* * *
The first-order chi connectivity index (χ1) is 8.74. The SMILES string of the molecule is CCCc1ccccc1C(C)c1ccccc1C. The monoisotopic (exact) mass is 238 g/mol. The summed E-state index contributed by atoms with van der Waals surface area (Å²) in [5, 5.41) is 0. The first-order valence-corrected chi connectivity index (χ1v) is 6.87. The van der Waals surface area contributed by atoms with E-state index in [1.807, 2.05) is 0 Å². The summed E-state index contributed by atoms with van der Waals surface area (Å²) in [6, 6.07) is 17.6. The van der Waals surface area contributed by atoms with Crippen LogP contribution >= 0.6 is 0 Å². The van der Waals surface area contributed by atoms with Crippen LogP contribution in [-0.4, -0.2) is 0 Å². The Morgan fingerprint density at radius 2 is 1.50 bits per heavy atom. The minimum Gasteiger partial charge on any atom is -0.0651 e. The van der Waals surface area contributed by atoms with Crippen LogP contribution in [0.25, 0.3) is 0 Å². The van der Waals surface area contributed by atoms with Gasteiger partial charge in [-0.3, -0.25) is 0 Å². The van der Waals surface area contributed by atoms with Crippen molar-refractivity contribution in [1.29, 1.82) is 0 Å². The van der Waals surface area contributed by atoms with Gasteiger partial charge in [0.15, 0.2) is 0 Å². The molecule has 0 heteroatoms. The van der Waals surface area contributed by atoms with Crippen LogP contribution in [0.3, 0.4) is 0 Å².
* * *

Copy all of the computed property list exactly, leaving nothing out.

The first-order chi connectivity index (χ1) is 8.74. The SMILES string of the molecule is CCCc1ccccc1C(C)c1ccccc1C. The monoisotopic (exact) mass is 238 g/mol. The summed E-state index contributed by atoms with van der Waals surface area (Å²) in [5, 5.41) is 0. The first-order valence-corrected chi connectivity index (χ1v) is 6.87. The van der Waals surface area contributed by atoms with E-state index in [1.807, 2.05) is 0 Å². The summed E-state index contributed by atoms with van der Waals surface area (Å²) in [6, 6.07) is 17.6. The van der Waals surface area contributed by atoms with Crippen LogP contribution >= 0.6 is 0 Å². The van der Waals surface area contributed by atoms with Crippen LogP contribution in [-0.4, -0.2) is 0 Å². The Morgan fingerprint density at radius 2 is 1.50 bits per heavy atom. The minimum Gasteiger partial charge on any atom is -0.0651 e. The van der Waals surface area contributed by atoms with Crippen LogP contribution in [0.25, 0.3) is 0 Å². The van der Waals surface area contributed by atoms with Gasteiger partial charge in [-0.3, -0.25) is 0 Å². The van der Waals surface area contributed by atoms with Crippen molar-refractivity contribution in [1.29, 1.82) is 0 Å². The van der Waals surface area contributed by atoms with Gasteiger partial charge in [0.15, 0.2) is 0 Å². The molecule has 0 heteroatoms. The van der Waals surface area contributed by atoms with Crippen LogP contribution in [0.3, 0.4) is 0 Å².